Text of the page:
As a sideline, I noted the attempt by the Home Secretary in the House of Commons earlier this week to describe Labour opposition to the bill as being “anti-women”, in the context of the Sarah Everard case and its implications. I don’t normally go this far, but I find this both deeply dishonest and wholly scandalous. The bill increases jail terms for some sexual offences by reducing or abolishing early release, certainly. But it does absolutely nothing – and, to be clear, I’ve heard no indication that this is on the government’s agenda – to fund more investigation, prosecution or the courts such that more cases actually reach a conclusion in a timely fashion. Or, indeed, to examine whether – this recent court case notwithstanding – anything is wrong on a systemic basis with how the police or CPS deal with violence against women.

For shame.


Someone is right on the internet: Till 2015, I’d worked in open-plan spaces for a decade and a half. I hated them. They’re exhausting, loud, inimical to creativity, bug-ridden and only save money if you ignore the immense productivity hit they cause.

So my first day at Bank of Montreal that year was wonderful. I was led to an actual office. With a door that closed. And told it was mine.

Actually, the quiet and seclusion was only part of the reason for rejoicing. Just as important, for me, was that I could finally walk and talk without bothering anyone.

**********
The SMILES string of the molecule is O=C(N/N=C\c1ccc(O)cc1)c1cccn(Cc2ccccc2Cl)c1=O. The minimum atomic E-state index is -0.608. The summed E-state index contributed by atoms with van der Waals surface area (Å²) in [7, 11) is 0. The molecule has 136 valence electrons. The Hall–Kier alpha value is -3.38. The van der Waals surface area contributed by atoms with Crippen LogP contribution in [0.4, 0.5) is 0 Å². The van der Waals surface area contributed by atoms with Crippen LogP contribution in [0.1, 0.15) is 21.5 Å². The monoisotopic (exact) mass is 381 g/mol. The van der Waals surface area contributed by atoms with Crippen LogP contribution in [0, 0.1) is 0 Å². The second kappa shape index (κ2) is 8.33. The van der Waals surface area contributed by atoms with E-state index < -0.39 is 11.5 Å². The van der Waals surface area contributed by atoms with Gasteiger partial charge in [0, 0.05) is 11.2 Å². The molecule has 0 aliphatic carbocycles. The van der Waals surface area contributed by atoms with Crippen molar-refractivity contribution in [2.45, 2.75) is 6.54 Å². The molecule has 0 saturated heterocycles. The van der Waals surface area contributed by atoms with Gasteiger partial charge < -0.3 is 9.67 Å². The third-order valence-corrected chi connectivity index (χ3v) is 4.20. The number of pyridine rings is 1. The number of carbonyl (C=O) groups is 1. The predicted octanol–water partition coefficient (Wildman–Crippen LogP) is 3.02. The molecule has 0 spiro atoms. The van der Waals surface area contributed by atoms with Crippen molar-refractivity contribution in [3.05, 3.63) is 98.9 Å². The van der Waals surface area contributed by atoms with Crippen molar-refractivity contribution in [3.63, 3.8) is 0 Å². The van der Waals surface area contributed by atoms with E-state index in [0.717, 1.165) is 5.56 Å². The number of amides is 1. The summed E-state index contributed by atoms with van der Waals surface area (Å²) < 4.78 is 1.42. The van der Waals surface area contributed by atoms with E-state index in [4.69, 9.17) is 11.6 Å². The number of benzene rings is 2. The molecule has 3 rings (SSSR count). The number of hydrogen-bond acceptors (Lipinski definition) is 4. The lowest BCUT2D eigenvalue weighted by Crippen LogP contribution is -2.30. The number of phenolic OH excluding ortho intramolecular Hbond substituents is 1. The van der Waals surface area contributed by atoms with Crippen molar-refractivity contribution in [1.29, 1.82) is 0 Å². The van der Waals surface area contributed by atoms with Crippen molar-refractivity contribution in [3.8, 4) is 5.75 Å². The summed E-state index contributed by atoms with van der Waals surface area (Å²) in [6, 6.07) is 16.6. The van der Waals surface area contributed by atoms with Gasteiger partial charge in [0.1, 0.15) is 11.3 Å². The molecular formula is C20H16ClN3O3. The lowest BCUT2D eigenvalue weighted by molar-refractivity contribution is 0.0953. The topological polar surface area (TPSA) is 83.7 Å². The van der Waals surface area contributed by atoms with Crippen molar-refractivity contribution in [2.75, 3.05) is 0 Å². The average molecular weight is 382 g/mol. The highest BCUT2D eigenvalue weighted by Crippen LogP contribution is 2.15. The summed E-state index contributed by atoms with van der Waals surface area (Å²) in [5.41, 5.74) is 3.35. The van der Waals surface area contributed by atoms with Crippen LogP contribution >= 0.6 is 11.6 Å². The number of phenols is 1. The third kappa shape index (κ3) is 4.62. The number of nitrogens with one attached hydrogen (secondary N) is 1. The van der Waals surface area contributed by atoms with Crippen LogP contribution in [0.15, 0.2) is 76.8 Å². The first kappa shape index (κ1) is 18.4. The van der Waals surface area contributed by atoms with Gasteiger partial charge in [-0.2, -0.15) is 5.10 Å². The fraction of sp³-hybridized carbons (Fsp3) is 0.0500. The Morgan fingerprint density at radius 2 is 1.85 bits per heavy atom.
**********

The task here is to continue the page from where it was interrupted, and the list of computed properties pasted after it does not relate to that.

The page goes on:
I know I’m not alone in this. When I’m on the phone, I wander. Even if the space is tiny – my office at home is less than 2m wide, so walking is essentially three steps, turn, three steps back – I find it an immense aid to thought. And when the weather’s nice and there’s no-one around, I’m very happy to have an in-depth, technical conversation in the park, or the country, or the seaside. Anywhere where I can put one foot in front of the other.

So while I love videoconferencing, I also hate it. Because it’s become, for some, the norm. Why talk on the phone when you can Zoom, or Teams?

As this piece notes, because video imposes additional cognitive load. It’s unnatural: the brain expects wideband when it sees someone (body language, a sense of space, etc) and instead has to focus solely on a face. And equally, forcing all one’s expression solely through the face, with that awkward sense of how one looks in the tiny thumbnail in the corner of the screen, is also a stressor.

So, please. By all means, let’s turn the cameras on when they’re needed.

But when they’re not, let’s take advantage of the options that a more remote work style allows.

And let me wander.


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2021iii15, Monday: Enlightened laziness

A message of hope for procrastinators everywhere. And a depressing but unsurprising long read about Facebook’s damaging take on AI ethics.

Photo of the Cam below King’s College, by Giacomo Ferroni on Unsplash